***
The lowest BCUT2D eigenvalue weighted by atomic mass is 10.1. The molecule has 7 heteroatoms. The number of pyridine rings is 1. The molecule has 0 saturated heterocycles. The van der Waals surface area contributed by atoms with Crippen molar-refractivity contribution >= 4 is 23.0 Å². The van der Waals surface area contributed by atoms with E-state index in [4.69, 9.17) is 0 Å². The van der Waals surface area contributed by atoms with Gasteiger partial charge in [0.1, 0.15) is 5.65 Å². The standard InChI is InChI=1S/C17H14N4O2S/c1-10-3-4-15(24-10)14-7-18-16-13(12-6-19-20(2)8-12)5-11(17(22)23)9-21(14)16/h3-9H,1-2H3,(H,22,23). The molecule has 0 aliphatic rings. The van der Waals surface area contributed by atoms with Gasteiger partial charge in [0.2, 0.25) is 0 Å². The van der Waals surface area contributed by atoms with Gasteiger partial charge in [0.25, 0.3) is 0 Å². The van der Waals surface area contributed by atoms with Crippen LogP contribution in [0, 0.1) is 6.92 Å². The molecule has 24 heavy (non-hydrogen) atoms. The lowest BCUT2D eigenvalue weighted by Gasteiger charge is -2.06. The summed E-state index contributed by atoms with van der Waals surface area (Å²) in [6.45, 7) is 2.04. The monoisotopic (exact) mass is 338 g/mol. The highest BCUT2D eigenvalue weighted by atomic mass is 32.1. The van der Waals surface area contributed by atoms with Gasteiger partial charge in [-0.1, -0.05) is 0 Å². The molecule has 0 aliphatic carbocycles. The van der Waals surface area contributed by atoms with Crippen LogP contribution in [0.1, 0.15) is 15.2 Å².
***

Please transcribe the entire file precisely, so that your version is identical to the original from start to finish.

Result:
The lowest BCUT2D eigenvalue weighted by atomic mass is 10.1. The molecule has 7 heteroatoms. The number of pyridine rings is 1. The molecule has 0 saturated heterocycles. The van der Waals surface area contributed by atoms with Crippen molar-refractivity contribution >= 4 is 23.0 Å². The van der Waals surface area contributed by atoms with E-state index in [4.69, 9.17) is 0 Å². The van der Waals surface area contributed by atoms with Gasteiger partial charge in [0.1, 0.15) is 5.65 Å². The standard InChI is InChI=1S/C17H14N4O2S/c1-10-3-4-15(24-10)14-7-18-16-13(12-6-19-20(2)8-12)5-11(17(22)23)9-21(14)16/h3-9H,1-2H3,(H,22,23). The molecule has 0 aliphatic rings. The van der Waals surface area contributed by atoms with Gasteiger partial charge in [0.2, 0.25) is 0 Å². The van der Waals surface area contributed by atoms with Gasteiger partial charge in [0.25, 0.3) is 0 Å². The van der Waals surface area contributed by atoms with Crippen LogP contribution in [0, 0.1) is 6.92 Å². The molecule has 24 heavy (non-hydrogen) atoms. The lowest BCUT2D eigenvalue weighted by Gasteiger charge is -2.06. The summed E-state index contributed by atoms with van der Waals surface area (Å²) in [6.45, 7) is 2.04. The monoisotopic (exact) mass is 338 g/mol. The highest BCUT2D eigenvalue weighted by atomic mass is 32.1. The van der Waals surface area contributed by atoms with Gasteiger partial charge in [-0.1, -0.05) is 0 Å². The molecule has 0 aliphatic carbocycles. The van der Waals surface area contributed by atoms with Crippen LogP contribution in [0.1, 0.15) is 15.2 Å².